The family went public, generating national headlines. Bitter litigation ensued. Alameda County Superior Court Judge Evelio Grillo ultimately arm-twisted the parties into a settlement that released Jahi to her family—still on the ventilator—who removed her to an undisclosed location. They report she is now being nourished by a feeding tube.

                      Jahi’s tragedy has caused much confusion about the legalities and ethics surrounding brain death, which is understandable, but a shame. Brain death, properly declared, indeed is death. “Brain dead” is simply the popular term for declaring death “by neurological criteria,” one of the two legal methods for determining the bona fide demise of a human being.
                      "Neighbor, how long has it been since you’ve had a big, thick, steaming bowl of Wolf Brand Chili?”

                      Comment


                      • Originally posted by Cow Poke View Post


                        First Things

                        Last month, a thirteen-year-old girl named Jahi McMath entered Children’s Hospital Oakland for elective surgery to treat sleep apnea. She later suffered a catastrophic cardiac arrest, and was soon declared “brain dead.”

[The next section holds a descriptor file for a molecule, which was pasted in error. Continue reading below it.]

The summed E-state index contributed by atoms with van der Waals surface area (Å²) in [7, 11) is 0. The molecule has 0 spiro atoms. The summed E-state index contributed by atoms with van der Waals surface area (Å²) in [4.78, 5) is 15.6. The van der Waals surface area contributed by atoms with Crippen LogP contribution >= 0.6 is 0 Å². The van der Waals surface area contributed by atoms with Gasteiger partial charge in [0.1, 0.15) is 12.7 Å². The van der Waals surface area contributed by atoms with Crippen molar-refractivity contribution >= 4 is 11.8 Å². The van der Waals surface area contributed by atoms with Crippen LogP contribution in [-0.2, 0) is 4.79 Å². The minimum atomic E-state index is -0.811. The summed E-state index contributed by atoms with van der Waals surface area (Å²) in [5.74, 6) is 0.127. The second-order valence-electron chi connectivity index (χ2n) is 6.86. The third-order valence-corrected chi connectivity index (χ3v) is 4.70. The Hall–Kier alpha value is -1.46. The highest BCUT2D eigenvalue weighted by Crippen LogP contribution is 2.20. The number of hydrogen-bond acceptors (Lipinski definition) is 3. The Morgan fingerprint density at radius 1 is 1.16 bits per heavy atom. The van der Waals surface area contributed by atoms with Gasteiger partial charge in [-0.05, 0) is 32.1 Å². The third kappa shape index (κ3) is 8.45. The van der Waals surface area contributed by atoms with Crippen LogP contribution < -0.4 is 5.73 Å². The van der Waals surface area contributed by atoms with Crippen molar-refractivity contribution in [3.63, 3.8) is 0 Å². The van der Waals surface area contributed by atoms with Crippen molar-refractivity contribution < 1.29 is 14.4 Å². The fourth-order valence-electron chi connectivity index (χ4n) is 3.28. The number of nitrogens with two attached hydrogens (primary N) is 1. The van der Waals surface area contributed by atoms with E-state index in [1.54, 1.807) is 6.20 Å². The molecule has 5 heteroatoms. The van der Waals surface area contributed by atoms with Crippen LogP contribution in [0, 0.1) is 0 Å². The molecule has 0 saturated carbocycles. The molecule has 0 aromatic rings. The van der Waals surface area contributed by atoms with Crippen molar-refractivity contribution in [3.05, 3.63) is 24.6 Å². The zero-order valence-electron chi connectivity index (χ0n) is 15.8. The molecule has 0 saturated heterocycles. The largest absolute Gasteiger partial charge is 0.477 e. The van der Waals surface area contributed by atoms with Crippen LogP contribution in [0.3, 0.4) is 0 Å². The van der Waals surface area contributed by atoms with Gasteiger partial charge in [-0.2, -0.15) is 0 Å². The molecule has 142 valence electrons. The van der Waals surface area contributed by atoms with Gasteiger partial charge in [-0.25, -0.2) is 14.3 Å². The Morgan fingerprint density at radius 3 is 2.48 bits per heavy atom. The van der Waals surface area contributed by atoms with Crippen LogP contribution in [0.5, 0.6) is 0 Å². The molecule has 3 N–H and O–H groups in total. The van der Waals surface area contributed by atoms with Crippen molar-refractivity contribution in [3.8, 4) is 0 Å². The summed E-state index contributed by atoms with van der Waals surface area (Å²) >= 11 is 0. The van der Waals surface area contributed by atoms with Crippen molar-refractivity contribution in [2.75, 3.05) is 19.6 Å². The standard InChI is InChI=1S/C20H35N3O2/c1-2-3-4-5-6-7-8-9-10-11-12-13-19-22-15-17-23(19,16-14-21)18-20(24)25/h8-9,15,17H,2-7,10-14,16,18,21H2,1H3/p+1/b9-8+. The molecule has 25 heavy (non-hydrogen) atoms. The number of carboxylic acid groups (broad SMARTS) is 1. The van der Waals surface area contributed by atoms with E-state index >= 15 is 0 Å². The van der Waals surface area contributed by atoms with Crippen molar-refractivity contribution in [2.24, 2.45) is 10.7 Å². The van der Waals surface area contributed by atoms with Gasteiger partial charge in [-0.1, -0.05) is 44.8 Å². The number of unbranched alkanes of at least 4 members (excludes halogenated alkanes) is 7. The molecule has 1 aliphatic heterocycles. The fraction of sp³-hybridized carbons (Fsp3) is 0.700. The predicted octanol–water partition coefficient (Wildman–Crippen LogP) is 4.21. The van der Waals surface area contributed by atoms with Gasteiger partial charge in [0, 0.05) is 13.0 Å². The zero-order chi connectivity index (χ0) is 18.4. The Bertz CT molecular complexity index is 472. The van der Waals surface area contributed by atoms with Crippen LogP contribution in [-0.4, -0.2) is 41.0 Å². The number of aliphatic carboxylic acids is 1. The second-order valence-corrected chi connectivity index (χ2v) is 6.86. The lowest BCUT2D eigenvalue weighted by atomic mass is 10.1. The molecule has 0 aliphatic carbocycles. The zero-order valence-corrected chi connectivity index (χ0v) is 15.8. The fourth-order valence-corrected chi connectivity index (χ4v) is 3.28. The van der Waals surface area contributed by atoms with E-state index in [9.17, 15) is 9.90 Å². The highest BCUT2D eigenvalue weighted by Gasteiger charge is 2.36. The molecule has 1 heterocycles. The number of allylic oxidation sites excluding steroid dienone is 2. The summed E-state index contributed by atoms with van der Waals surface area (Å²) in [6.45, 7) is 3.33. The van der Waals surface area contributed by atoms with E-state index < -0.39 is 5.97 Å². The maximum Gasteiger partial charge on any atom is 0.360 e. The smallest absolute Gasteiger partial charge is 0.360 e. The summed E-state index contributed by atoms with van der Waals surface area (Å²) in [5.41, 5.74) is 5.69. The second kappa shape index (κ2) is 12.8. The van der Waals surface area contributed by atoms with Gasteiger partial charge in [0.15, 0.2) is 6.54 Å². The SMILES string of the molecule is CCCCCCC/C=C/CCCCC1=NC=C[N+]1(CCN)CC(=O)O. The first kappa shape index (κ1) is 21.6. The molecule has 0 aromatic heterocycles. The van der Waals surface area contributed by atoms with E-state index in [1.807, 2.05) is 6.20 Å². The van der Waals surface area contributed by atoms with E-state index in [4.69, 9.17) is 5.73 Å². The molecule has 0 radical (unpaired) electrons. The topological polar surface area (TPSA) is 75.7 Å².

Wesley J. SmithThe hospital told Jahi’s mother and extended family she had died and that they would turn off her ventilator. Her family protested. She was warm, they noted, and her heart was beating. To them, that meant she was still alive.

                        The family went public, generating national headlines. Bitter litigation ensued. Alameda County Superior Court Judge Evelio Grillo ultimately arm-twisted the parties into a settlement that released Jahi to her family—still on the ventilator—who removed her to an undisclosed location. They report she is now being nourished by a feeding tube.

                        Jahi’s tragedy has caused much confusion about the legalities and ethics surrounding brain death, which is understandable, but a shame. Brain death, properly declared, indeed is death. “Brain dead” is simply the popular term for declaring death “by neurological criteria,” one of the two legal methods for determining the bona fide demise of a human being.
                        Are you accidentally missing the point, or on purpose?
                        He will reply, ‘Truly I tell you, whatever you did not do for one of the least of these, you did not do for me."